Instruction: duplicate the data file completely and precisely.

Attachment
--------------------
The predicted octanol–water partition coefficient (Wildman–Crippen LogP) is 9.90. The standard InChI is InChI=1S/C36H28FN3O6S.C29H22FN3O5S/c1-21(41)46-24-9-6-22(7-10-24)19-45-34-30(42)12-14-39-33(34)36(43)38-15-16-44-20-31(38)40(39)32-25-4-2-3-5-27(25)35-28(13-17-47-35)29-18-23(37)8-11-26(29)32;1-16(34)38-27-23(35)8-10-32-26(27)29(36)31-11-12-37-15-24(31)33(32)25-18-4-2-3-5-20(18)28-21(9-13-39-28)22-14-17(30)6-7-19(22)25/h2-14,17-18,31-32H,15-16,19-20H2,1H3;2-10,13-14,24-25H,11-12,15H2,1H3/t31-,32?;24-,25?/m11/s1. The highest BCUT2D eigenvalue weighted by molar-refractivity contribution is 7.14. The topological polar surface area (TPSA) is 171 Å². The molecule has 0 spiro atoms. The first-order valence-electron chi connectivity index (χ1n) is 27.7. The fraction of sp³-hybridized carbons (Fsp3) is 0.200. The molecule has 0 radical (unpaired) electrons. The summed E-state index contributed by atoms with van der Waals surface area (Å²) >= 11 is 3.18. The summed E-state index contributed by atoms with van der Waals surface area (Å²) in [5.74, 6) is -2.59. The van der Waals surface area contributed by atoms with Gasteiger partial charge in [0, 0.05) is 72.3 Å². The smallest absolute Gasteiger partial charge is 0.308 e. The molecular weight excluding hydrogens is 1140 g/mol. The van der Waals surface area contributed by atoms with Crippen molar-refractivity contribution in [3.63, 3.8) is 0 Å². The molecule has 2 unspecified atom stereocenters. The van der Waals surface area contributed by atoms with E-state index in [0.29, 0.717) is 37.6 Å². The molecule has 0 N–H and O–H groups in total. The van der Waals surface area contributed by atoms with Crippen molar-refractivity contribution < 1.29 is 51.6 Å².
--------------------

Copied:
The predicted octanol–water partition coefficient (Wildman–Crippen LogP) is 9.90. The standard InChI is InChI=1S/C36H28FN3O6S.C29H22FN3O5S/c1-21(41)46-24-9-6-22(7-10-24)19-45-34-30(42)12-14-39-33(34)36(43)38-15-16-44-20-31(38)40(39)32-25-4-2-3-5-27(25)35-28(13-17-47-35)29-18-23(37)8-11-26(29)32;1-16(34)38-27-23(35)8-10-32-26(27)29(36)31-11-12-37-15-24(31)33(32)25-18-4-2-3-5-20(18)28-21(9-13-39-28)22-14-17(30)6-7-19(22)25/h2-14,17-18,31-32H,15-16,19-20H2,1H3;2-10,13-14,24-25H,11-12,15H2,1H3/t31-,32?;24-,25?/m11/s1. The highest BCUT2D eigenvalue weighted by molar-refractivity contribution is 7.14. The topological polar surface area (TPSA) is 171 Å². The molecule has 0 spiro atoms. The first-order valence-electron chi connectivity index (χ1n) is 27.7. The fraction of sp³-hybridized carbons (Fsp3) is 0.200. The molecule has 0 radical (unpaired) electrons. The summed E-state index contributed by atoms with van der Waals surface area (Å²) >= 11 is 3.18. The summed E-state index contributed by atoms with van der Waals surface area (Å²) in [5.74, 6) is -2.59. The van der Waals surface area contributed by atoms with Gasteiger partial charge in [0, 0.05) is 72.3 Å². The smallest absolute Gasteiger partial charge is 0.308 e. The molecular weight excluding hydrogens is 1140 g/mol. The van der Waals surface area contributed by atoms with Crippen molar-refractivity contribution in [3.63, 3.8) is 0 Å². The molecule has 2 unspecified atom stereocenters. The van der Waals surface area contributed by atoms with E-state index in [0.29, 0.717) is 37.6 Å². The molecule has 0 N–H and O–H groups in total. The van der Waals surface area contributed by atoms with Crippen molar-refractivity contribution < 1.29 is 51.6 Å².